Like millions of dads around the globe, Gandhi has taken on more responsibilities at home during lockdown. There have been challenges with distance learning, for one, which have revealed important lessons about his girls.
“I learned more about their different personalities in school,” he said. “While one is quiet and reserved, which is the opposite at home, the other is engaged and raises her hand to participate non-stop, also the reverse at home. I saw their evolving interests, whether arts and sciences or math, and how much more they support each other than I thought.”
Other fathers, including those who already were entrenched in housework, child care and meal prep, have developed a newfound respect for the “second shift,” a term coined in the 1980s after research showed that women still shouldered most duties at home despite working outside jobs.
“I’ve almost perfected my one-trick repertoire of girls' hairstyles that is the pony tail,” joked 46-year-old Anthony Bianco, who became the primary caregiver in Brisbane, Australia, to two daughters, ages 6 and 9, as his wife works as a community nurse.
He lost a job last October and has been home since another fell through in February, before pandemic chaos ensued. “I’ve been the primary caregiver, including doing most of the remote learning,” he said. “It's made us closer. I’ve also realized that people take teachers way too much for granted.”
Pediatrician Craig Garfield studies the roles of fathers in their children’s lives and is a professor of pediatrics and medical social sciences at Northwestern University in Chicago. “The pandemic has reshaped the way fathers are involved with their families and children,” he said via email. "Whether it's play, reading a book or getting down on the floor and spending time with their kids, this is an unprecedented opportunity for fathers to be really involved.”
According to one preliminary study, 45% of fathers said they have spent more time taking care of children under 6 than they did before the coronavirus scare sent them home. The researchers, Daniel L. Carlson of the University of Utah, Richard Petts of Ball State University and Joanna R. Pepin of the University of Texas-Austin, surveyed 1,060 U.S. parents in mixed-gender marriages in late April to see how divisions of housework and child care may have changed since the beginning of the pandemic.
Stay-at-home orders were issued and schools, child care centers and non-essential businesses were shuttered, putting a strain on families and demolishing barriers between work and home. Millions of people lost their jobs.
The preliminary study found that 43% of fathers reported pitching in more with care of older children, and 42% reported an overall increase in housework time. The percentages of mothers who said their partners increased their time doing housework and caring for children were markedly lower, from 20 percent to 34 percent, according to the study.
“The truth probably lies somewhere in the middle,” Garfield said. There was no such disagreement on what mothers have been doing. More than one-quarter of both fathers and mothers reported an increase in the housework and child care that mothers perform.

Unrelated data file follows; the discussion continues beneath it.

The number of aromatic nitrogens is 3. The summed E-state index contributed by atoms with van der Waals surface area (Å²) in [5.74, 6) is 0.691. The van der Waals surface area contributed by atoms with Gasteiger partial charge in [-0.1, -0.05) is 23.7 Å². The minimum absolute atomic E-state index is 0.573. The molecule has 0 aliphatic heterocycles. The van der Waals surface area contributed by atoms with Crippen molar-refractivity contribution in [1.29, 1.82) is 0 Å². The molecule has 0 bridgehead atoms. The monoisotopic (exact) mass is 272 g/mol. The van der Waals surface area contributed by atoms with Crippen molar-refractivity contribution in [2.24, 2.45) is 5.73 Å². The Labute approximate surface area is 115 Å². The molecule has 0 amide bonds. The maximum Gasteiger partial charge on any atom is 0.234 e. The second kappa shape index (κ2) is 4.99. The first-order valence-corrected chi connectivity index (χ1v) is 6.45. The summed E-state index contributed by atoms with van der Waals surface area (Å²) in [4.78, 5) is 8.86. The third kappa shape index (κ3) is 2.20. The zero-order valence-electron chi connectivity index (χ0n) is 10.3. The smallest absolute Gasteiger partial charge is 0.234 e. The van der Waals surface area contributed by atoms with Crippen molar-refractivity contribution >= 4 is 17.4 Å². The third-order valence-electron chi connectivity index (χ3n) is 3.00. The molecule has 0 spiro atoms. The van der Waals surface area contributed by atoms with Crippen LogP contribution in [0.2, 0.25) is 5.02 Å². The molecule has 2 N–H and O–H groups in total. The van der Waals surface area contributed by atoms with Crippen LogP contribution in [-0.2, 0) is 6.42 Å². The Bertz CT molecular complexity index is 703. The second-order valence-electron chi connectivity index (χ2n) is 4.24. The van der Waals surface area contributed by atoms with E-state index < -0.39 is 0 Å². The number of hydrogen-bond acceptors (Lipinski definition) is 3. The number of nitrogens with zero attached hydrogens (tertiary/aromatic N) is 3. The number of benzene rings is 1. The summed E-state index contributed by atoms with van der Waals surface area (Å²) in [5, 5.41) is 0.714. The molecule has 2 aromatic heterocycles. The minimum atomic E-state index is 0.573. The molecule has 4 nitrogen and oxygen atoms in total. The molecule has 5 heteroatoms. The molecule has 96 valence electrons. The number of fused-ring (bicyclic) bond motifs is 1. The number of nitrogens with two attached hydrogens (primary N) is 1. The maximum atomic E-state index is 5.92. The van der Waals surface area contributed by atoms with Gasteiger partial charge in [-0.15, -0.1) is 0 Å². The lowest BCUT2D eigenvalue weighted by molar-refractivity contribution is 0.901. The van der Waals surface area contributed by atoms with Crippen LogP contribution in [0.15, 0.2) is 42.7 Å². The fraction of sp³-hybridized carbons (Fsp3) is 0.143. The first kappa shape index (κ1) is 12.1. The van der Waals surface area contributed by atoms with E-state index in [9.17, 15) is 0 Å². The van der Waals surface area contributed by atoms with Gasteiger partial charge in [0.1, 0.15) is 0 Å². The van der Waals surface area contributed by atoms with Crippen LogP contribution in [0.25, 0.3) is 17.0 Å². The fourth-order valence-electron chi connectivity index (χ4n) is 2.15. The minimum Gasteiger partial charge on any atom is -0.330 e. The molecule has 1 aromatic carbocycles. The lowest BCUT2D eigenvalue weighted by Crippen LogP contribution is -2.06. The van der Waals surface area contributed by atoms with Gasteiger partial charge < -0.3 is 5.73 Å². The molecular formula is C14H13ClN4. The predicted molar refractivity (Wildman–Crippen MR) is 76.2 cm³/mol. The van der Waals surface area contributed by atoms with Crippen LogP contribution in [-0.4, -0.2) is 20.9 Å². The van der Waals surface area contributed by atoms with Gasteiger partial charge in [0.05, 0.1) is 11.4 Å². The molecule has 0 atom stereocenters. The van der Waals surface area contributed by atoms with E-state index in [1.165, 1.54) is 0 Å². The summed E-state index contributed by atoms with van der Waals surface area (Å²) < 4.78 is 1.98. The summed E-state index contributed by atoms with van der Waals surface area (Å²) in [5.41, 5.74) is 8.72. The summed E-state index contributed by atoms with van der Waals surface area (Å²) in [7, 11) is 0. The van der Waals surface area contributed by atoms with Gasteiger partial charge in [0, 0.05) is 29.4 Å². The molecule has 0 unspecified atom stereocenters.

“I think of single parents with two kids and a job that obligates them to show up in person. What does one do? In the beginning, it felt like my wife and I were making life-changing decisions on a nearly daily basis,” said Zach Kubin, who left New York City for Connecticut in March with his family.
Kubin, 37, and his wife have two children, ages 3 and a year and a half. Both parents are working full time at home. Before the pandemic, Kubin spent most of his time on the road meeting with clients as head of sales for an advertising tech company.
“I wouldn’t say I’ve become the ‘primary caregiver,’” Kubin said. “More that I’ve become a `caregiver.' I make the milk. I change the diapers. I think about what to do for lunch and dinner. Things that I usually would just do on the weekend are now things that require thought every day."
In Boston, 33-year-old Bouba Dieme is particularly vulnerable to the new virus as he awaits a heart transplant. He and his wife have both been working full time at home since March while pitching in with their three boys, a 5-year-old and year-old twins.
They're among the lucky. Their nanny has continued to come during the day throughout lockdown. Dieme used to commute about 90 minutes each way to his office at a consortium working on energy efficiency at utility companies. His wife is a director at a Federal Reserve bank.
“We've been tag teaming on the older son's schooling,” Dieme said. “I feel very grateful. We're much more appreciative of the little things. I'm very patient by nature, but the kids can really take me to the limits. It was a matter of learning to be more patient and getting more creative with the kids.”
Two years ago, 34-year-old Tyler Moore left his job as a school administrator in New York to return to the classroom. He's been teaching remotely. His wife left her job as a pediatric occupational therapist prior to the birth of their third child earlier this year just as the pandemic struck.
“One of my greatest challenges with working and caring for the girls has been that I don’t feel like I'm doing any one thing well. Not until I tried to balance teaching, parenting and helping around the house did I truly feel the weight of this,” Moore said.
“Before the quarantine I really struggled to understand some of the frustrations that my wife had with caring for our girls, managing the household and crossing things off her to-do list,” he said. “Her primary frustration is that she never seemed to get as much done as she thought she would and that she never had thinking time or alone time. I totally get that now.”